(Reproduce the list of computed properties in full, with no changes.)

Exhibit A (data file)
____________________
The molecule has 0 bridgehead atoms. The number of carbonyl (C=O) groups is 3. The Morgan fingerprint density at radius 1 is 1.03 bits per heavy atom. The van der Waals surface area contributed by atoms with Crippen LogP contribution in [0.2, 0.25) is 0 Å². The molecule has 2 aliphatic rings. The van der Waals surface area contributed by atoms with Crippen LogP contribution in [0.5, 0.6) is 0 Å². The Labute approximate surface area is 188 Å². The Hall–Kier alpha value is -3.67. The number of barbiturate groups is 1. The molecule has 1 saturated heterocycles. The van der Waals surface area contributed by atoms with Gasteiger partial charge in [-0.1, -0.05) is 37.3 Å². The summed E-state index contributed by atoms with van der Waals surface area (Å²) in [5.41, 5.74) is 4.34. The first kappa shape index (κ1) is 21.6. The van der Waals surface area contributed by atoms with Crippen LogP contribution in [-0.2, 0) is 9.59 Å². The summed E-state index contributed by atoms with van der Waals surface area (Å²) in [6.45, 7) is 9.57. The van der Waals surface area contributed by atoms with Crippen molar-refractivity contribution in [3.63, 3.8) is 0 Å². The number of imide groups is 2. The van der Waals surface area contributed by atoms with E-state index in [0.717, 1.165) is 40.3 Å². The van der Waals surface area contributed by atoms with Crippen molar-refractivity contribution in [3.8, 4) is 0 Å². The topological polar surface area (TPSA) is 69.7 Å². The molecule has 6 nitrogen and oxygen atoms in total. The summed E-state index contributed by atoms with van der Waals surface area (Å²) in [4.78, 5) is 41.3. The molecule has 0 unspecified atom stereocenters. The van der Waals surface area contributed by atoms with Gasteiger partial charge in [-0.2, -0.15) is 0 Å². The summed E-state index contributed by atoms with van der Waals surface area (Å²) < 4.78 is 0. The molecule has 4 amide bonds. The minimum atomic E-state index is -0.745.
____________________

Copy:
The molecule has 0 bridgehead atoms. The number of carbonyl (C=O) groups is 3. The Morgan fingerprint density at radius 1 is 1.03 bits per heavy atom. The van der Waals surface area contributed by atoms with Crippen LogP contribution in [0.2, 0.25) is 0 Å². The molecule has 2 aliphatic rings. The van der Waals surface area contributed by atoms with Crippen LogP contribution in [0.5, 0.6) is 0 Å². The Labute approximate surface area is 188 Å². The Hall–Kier alpha value is -3.67. The number of barbiturate groups is 1. The molecule has 1 saturated heterocycles. The van der Waals surface area contributed by atoms with Gasteiger partial charge in [-0.1, -0.05) is 37.3 Å². The summed E-state index contributed by atoms with van der Waals surface area (Å²) in [5.41, 5.74) is 4.34. The first kappa shape index (κ1) is 21.6. The van der Waals surface area contributed by atoms with Crippen LogP contribution in [-0.2, 0) is 9.59 Å². The summed E-state index contributed by atoms with van der Waals surface area (Å²) in [6.45, 7) is 9.57. The van der Waals surface area contributed by atoms with Crippen molar-refractivity contribution in [3.63, 3.8) is 0 Å². The number of imide groups is 2. The van der Waals surface area contributed by atoms with E-state index in [0.717, 1.165) is 40.3 Å². The van der Waals surface area contributed by atoms with Crippen molar-refractivity contribution in [3.8, 4) is 0 Å². The topological polar surface area (TPSA) is 69.7 Å². The molecule has 6 nitrogen and oxygen atoms in total. The summed E-state index contributed by atoms with van der Waals surface area (Å²) in [4.78, 5) is 41.3. The molecule has 0 unspecified atom stereocenters. The van der Waals surface area contributed by atoms with Gasteiger partial charge in [-0.2, -0.15) is 0 Å². The summed E-state index contributed by atoms with van der Waals surface area (Å²) < 4.78 is 0. The molecule has 4 amide bonds. The minimum atomic E-state index is -0.745.